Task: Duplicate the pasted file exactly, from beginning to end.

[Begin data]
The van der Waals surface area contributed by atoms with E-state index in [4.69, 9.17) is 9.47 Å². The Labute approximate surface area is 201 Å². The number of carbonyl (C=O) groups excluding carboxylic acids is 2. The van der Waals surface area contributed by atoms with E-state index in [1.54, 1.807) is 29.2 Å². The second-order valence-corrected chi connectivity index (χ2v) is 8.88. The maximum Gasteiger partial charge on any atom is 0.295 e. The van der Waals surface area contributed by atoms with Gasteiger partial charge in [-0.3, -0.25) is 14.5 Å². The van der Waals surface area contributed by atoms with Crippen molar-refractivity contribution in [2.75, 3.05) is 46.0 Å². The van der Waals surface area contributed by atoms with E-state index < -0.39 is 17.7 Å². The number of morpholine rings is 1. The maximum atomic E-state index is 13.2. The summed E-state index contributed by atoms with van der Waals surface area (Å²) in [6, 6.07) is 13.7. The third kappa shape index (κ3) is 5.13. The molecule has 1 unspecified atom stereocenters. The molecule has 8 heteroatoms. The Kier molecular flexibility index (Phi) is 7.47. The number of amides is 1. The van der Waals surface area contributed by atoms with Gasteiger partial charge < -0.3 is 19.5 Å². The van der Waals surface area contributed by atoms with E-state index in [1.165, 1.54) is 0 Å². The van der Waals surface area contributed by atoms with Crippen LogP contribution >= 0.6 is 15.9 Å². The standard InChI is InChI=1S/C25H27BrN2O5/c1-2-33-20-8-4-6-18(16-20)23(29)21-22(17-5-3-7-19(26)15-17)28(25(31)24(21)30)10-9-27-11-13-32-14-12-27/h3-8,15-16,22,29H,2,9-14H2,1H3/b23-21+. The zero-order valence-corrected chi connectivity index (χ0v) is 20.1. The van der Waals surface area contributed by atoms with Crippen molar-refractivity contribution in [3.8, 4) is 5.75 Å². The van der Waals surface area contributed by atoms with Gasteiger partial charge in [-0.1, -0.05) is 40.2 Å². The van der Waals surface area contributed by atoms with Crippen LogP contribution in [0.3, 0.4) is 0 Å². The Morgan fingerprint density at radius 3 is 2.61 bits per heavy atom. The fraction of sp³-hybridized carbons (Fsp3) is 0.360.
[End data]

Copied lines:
The van der Waals surface area contributed by atoms with E-state index in [4.69, 9.17) is 9.47 Å². The Labute approximate surface area is 201 Å². The number of carbonyl (C=O) groups excluding carboxylic acids is 2. The van der Waals surface area contributed by atoms with E-state index in [1.54, 1.807) is 29.2 Å². The second-order valence-corrected chi connectivity index (χ2v) is 8.88. The maximum Gasteiger partial charge on any atom is 0.295 e. The van der Waals surface area contributed by atoms with Gasteiger partial charge in [-0.3, -0.25) is 14.5 Å². The van der Waals surface area contributed by atoms with Crippen molar-refractivity contribution in [2.75, 3.05) is 46.0 Å². The van der Waals surface area contributed by atoms with E-state index < -0.39 is 17.7 Å². The number of morpholine rings is 1. The maximum atomic E-state index is 13.2. The summed E-state index contributed by atoms with van der Waals surface area (Å²) in [6, 6.07) is 13.7. The third kappa shape index (κ3) is 5.13. The molecule has 1 unspecified atom stereocenters. The molecule has 8 heteroatoms. The Kier molecular flexibility index (Phi) is 7.47. The number of amides is 1. The van der Waals surface area contributed by atoms with Gasteiger partial charge < -0.3 is 19.5 Å². The van der Waals surface area contributed by atoms with E-state index in [1.165, 1.54) is 0 Å². The van der Waals surface area contributed by atoms with Crippen LogP contribution >= 0.6 is 15.9 Å². The standard InChI is InChI=1S/C25H27BrN2O5/c1-2-33-20-8-4-6-18(16-20)23(29)21-22(17-5-3-7-19(26)15-17)28(25(31)24(21)30)10-9-27-11-13-32-14-12-27/h3-8,15-16,22,29H,2,9-14H2,1H3/b23-21+. The zero-order valence-corrected chi connectivity index (χ0v) is 20.1. The van der Waals surface area contributed by atoms with Crippen molar-refractivity contribution in [3.8, 4) is 5.75 Å². The van der Waals surface area contributed by atoms with Gasteiger partial charge in [-0.1, -0.05) is 40.2 Å². The van der Waals surface area contributed by atoms with Crippen LogP contribution in [0.3, 0.4) is 0 Å². The Morgan fingerprint density at radius 3 is 2.61 bits per heavy atom. The fraction of sp³-hybridized carbons (Fsp3) is 0.360.